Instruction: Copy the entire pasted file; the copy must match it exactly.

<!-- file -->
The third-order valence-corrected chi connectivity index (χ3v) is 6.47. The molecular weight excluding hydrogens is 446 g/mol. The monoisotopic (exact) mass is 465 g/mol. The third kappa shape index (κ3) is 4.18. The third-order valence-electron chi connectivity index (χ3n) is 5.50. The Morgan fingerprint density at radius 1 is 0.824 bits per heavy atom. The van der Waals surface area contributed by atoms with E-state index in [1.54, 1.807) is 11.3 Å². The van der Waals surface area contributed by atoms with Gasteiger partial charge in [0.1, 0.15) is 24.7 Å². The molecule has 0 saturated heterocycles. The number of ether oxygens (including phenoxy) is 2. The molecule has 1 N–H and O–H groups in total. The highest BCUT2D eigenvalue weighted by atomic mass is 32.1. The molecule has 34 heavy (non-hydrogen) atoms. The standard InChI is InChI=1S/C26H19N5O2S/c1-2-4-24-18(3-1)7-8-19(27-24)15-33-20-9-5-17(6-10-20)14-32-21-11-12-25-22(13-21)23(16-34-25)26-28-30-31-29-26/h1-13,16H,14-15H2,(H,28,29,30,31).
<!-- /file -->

The third-order valence-corrected chi connectivity index (χ3v) is 6.47. The molecular weight excluding hydrogens is 446 g/mol. The monoisotopic (exact) mass is 465 g/mol. The third kappa shape index (κ3) is 4.18. The third-order valence-electron chi connectivity index (χ3n) is 5.50. The Morgan fingerprint density at radius 1 is 0.824 bits per heavy atom. The van der Waals surface area contributed by atoms with E-state index in [1.54, 1.807) is 11.3 Å². The van der Waals surface area contributed by atoms with Gasteiger partial charge in [0.1, 0.15) is 24.7 Å². The molecule has 0 saturated heterocycles. The number of ether oxygens (including phenoxy) is 2. The molecule has 1 N–H and O–H groups in total. The highest BCUT2D eigenvalue weighted by atomic mass is 32.1. The molecule has 34 heavy (non-hydrogen) atoms. The standard InChI is InChI=1S/C26H19N5O2S/c1-2-4-24-18(3-1)7-8-19(27-24)15-33-20-9-5-17(6-10-20)14-32-21-11-12-25-22(13-21)23(16-34-25)26-28-30-31-29-26/h1-13,16H,14-15H2,(H,28,29,30,31).